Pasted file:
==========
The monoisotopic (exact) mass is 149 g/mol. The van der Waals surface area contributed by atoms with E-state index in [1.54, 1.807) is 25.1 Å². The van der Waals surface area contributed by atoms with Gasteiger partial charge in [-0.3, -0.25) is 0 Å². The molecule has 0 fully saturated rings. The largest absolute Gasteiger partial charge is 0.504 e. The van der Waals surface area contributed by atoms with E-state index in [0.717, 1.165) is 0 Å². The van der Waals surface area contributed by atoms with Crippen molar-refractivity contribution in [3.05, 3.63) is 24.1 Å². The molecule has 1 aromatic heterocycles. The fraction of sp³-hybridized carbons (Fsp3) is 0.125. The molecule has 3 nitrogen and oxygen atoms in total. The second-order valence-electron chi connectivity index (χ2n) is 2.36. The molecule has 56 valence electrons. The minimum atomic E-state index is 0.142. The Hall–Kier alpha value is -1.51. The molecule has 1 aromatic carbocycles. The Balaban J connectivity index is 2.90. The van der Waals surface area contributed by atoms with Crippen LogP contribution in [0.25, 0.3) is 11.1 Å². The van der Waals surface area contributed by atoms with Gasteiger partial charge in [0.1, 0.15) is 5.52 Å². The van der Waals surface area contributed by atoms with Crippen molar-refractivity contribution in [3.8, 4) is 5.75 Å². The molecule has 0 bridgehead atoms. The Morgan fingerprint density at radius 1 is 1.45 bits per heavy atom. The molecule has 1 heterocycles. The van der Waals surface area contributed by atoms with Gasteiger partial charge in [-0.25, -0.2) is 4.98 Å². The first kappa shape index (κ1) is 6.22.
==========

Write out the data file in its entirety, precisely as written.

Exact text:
The monoisotopic (exact) mass is 149 g/mol. The van der Waals surface area contributed by atoms with E-state index in [1.54, 1.807) is 25.1 Å². The van der Waals surface area contributed by atoms with Gasteiger partial charge in [-0.3, -0.25) is 0 Å². The molecule has 0 fully saturated rings. The largest absolute Gasteiger partial charge is 0.504 e. The van der Waals surface area contributed by atoms with E-state index in [0.717, 1.165) is 0 Å². The van der Waals surface area contributed by atoms with Crippen molar-refractivity contribution in [3.05, 3.63) is 24.1 Å². The molecule has 1 aromatic heterocycles. The fraction of sp³-hybridized carbons (Fsp3) is 0.125. The molecule has 3 nitrogen and oxygen atoms in total. The second-order valence-electron chi connectivity index (χ2n) is 2.36. The molecule has 56 valence electrons. The minimum atomic E-state index is 0.142. The Hall–Kier alpha value is -1.51. The molecule has 1 aromatic carbocycles. The Balaban J connectivity index is 2.90. The van der Waals surface area contributed by atoms with Crippen LogP contribution in [0.25, 0.3) is 11.1 Å². The van der Waals surface area contributed by atoms with Gasteiger partial charge in [0.1, 0.15) is 5.52 Å². The van der Waals surface area contributed by atoms with Crippen molar-refractivity contribution in [3.8, 4) is 5.75 Å². The molecule has 0 bridgehead atoms. The Morgan fingerprint density at radius 1 is 1.45 bits per heavy atom. The molecule has 1 heterocycles. The van der Waals surface area contributed by atoms with Gasteiger partial charge in [-0.25, -0.2) is 4.98 Å². The first kappa shape index (κ1) is 6.22.